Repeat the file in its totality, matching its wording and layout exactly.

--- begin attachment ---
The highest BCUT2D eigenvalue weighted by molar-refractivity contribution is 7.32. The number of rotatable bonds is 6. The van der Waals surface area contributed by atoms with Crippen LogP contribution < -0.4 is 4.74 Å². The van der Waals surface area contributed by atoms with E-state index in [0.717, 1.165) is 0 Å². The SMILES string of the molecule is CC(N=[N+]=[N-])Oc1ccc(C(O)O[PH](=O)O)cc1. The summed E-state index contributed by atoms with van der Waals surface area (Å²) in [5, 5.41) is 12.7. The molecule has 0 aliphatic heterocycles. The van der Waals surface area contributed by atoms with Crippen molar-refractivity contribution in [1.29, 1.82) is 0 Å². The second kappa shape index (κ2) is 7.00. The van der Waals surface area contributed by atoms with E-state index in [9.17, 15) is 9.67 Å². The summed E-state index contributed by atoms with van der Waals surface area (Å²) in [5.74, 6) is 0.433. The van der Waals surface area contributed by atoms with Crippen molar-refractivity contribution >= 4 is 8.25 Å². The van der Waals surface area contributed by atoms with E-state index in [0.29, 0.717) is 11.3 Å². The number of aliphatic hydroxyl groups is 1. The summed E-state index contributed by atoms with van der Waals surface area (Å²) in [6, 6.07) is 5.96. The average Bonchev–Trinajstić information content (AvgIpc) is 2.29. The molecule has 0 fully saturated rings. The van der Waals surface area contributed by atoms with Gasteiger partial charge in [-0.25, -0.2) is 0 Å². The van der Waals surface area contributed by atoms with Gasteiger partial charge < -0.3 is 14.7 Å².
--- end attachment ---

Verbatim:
The highest BCUT2D eigenvalue weighted by molar-refractivity contribution is 7.32. The number of rotatable bonds is 6. The van der Waals surface area contributed by atoms with Crippen LogP contribution < -0.4 is 4.74 Å². The van der Waals surface area contributed by atoms with E-state index in [0.717, 1.165) is 0 Å². The SMILES string of the molecule is CC(N=[N+]=[N-])Oc1ccc(C(O)O[PH](=O)O)cc1. The summed E-state index contributed by atoms with van der Waals surface area (Å²) in [5, 5.41) is 12.7. The molecule has 0 aliphatic heterocycles. The van der Waals surface area contributed by atoms with Crippen molar-refractivity contribution in [1.29, 1.82) is 0 Å². The second kappa shape index (κ2) is 7.00. The van der Waals surface area contributed by atoms with E-state index in [9.17, 15) is 9.67 Å². The summed E-state index contributed by atoms with van der Waals surface area (Å²) in [5.74, 6) is 0.433. The van der Waals surface area contributed by atoms with Crippen molar-refractivity contribution >= 4 is 8.25 Å². The van der Waals surface area contributed by atoms with E-state index in [0.29, 0.717) is 11.3 Å². The number of aliphatic hydroxyl groups is 1. The summed E-state index contributed by atoms with van der Waals surface area (Å²) in [6, 6.07) is 5.96. The average Bonchev–Trinajstić information content (AvgIpc) is 2.29. The molecule has 0 fully saturated rings. The van der Waals surface area contributed by atoms with Gasteiger partial charge in [-0.25, -0.2) is 0 Å². The van der Waals surface area contributed by atoms with Gasteiger partial charge < -0.3 is 14.7 Å².